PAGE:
Passover, the Jewish holiday that celebrates freedom from slavery under Pharaoh Ramses, occurred last month. My family is casually Jewish at best– not very observant of ritual but we identify culturally. So it should come as no surprise that when the calendar showed that Passover began on March 26, 2013, my mother invited everyone over for the Passover seder or ritual dinner for that night. Remember I said our family wasn’t very observant? My mother forgot that Jewish holidays commence at sundown the night before. For some reason that has something to do with the ancient practice of celebrating important holidays for two days in a row (I supposed because in Mesopotamia back in the 2000s BC it was difficult to let everyone know when the actual holiday actually took place, so they hedged their bets), many Jews celebrate with a seder on two consecutive nights. Most of us more non-observant Jews have our Passover dinner the eve of the first day and are done with it. Some, who are more “Jewish” actually plan and attend two seders. So, my mother had inadvertently invited everyone for the second night. The problem became for my husband and me, What to do on the first night of Passover when most Jews celebrate?
A colleague of my husband’s recommended Rosa Mexicano, the Sunset Blvd. unit of the national chain of upscale Mexican restaurants. For Passover dinner? ¡Sí!
There is good-sized Jewish population in Mexico City, mostly descendants of Jews who fled the pogroms in Russia and the collapsing Ottoman Empire in the late 19th and early 20th century. Another wave was made up of those who escaped from Europe and the Nazis in the 1930s and 1940s.
The Passover menu at Rosa Mexicano is influenced by the Eastern European or Ashkenazim Jews, but prepared through the filter of modern Mexican cuisine. One of the beauties of the Passover seder dinner is the symbolic foods that are consumed– bitter herbs dipped in salt water (tears) to remind of the harsh existence under Pharoah building those pyramids and unleavened bread or matzo, the hastily prepared provision to sustain them in the desert. Rosa Mexicano’s Passover dinner began with haroset tropical, a delicious version of the chopped blend of fruit, wine and usually almonds that represents the mortar that held the huge bricks together that my ancestors lugged around construction sites in Egypt. This version was a flavorful blend of dates, coconut, tangerine, pomegranate, cinnamon and rose apples. With the haroset came higado picado, aka chopped liver served in chunks with tempura scallions, a clean-tasting salsa verde and matzo.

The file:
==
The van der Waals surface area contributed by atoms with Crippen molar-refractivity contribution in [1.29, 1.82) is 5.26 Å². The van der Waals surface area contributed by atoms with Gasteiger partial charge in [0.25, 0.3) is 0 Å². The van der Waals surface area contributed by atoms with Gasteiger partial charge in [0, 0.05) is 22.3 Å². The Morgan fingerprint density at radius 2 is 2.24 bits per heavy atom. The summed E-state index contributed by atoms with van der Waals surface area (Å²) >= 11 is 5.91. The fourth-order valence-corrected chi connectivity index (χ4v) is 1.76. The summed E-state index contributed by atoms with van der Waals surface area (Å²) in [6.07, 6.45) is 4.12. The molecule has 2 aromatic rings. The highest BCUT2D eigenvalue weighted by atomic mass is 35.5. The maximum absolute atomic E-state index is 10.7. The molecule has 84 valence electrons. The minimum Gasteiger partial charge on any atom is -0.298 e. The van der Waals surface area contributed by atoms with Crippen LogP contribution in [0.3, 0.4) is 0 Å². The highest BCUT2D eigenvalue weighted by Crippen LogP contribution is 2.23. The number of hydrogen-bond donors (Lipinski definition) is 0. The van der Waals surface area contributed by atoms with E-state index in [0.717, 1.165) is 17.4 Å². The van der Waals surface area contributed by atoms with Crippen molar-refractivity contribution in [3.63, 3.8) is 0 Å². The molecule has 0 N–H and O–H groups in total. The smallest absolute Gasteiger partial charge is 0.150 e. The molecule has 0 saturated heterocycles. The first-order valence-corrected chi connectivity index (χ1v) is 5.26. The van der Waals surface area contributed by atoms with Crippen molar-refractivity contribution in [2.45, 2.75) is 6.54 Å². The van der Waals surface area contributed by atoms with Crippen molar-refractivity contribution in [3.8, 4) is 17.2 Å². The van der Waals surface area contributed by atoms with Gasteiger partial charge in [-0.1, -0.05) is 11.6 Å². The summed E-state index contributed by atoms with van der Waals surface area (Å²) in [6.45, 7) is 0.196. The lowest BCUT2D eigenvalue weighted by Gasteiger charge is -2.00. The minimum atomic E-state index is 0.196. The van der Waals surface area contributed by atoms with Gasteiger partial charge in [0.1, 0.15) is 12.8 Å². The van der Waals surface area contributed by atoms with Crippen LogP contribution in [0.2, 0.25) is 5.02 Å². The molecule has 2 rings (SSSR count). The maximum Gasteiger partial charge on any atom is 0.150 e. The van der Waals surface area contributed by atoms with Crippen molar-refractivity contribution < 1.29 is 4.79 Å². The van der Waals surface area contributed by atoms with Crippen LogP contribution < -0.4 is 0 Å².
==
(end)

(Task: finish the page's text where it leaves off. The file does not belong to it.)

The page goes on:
The appetizer course consisted of a matzo ball posole soup, Jalisco style with chipotlé-marrow matzo balls. There were also tacos de gribenes y juevo de pato, tacos with crispy chicken cracklings (perhaps a nod to schmaltz), caramelized onions, sliced duck egg (eggs, the symbol of rebirth and renewal in spring) and a bright mustard salsa verde. I had the salad of bibb lettuce, spicy beets leeks and walnuts.
You’re beginning to get the idea. We both had the banana leaf wrapped barbecued beef brisket, incredibly moist and tender, cooked with dried fruit tsimmes and baby glazed carrots. Other entree options were a roast saddle of lamb stuffed with quince, jalapeño, pomegrante and cilantro and Passover cholent of brisket, chicken sausage, barley and jalapeño slow cooked and served in a banana leaf. The last entree choice was grilled salmon with tropical fruit mole, black beans, zuchini and roasted corn.There is something about the traditionally heavy, protein-laden dishes lightened with the sweet, spicy flavors of the New World that makes you glad those intrepid Poles, Hungarians, Romanians and Russians found their way to the land of the Aztecs and the Maya.
The sides were unique and delicious– pomegranate applesauce, kugel, green beans with shallots, jalapeños, and almonds. For dessert there was Grandma Shapiro’s Strudel a la Mexicana– tropical fruit and chocolate chipotlé with whipped cream. I opted for the mango cup with diced mango, homemade vanilla bean ice cream and raspberry sauce. Do not miss the kosher sangría haroset– Herradura silver tequila, cinnamon, fresh lemon, cold-pressed apple and Manischewitz reduction.
The servers at Rosa Mexicano were cheerful and appeared to enjoy being in on an exotic ritual meal. The young man who bussed our table mentioned he hadn’t tasted matzo before and that it reminded him of communion wafers. Yes, they would, wouldn’t they? Wasn’t the Last Supper a Passover seder, after all?
The only thing missing from this lovely meal was company. Stan and I spent quite a bit of time trying to figure out which of our friends– Jewish and non-Jewish– we could bring next year. The Passover holiday and a dinner as rich in tradition and imagination as this one needs to be shared by many people.
Just like Passover dinner at Grandma’s house, at the Rosa Mexicano seder you really felt that all this meal with all its flavor and originality was a labor of love. Chef Jai Kendall spent the month leading up to Passover experimenting with recipes to achieve just the right mix of traditional holiday comfort foods and new taste experiences. And it’s wonderful to experience a holiday we Jews of all persuasions grew up with through the blend of such unlikely influences as the shtetl and the barrio.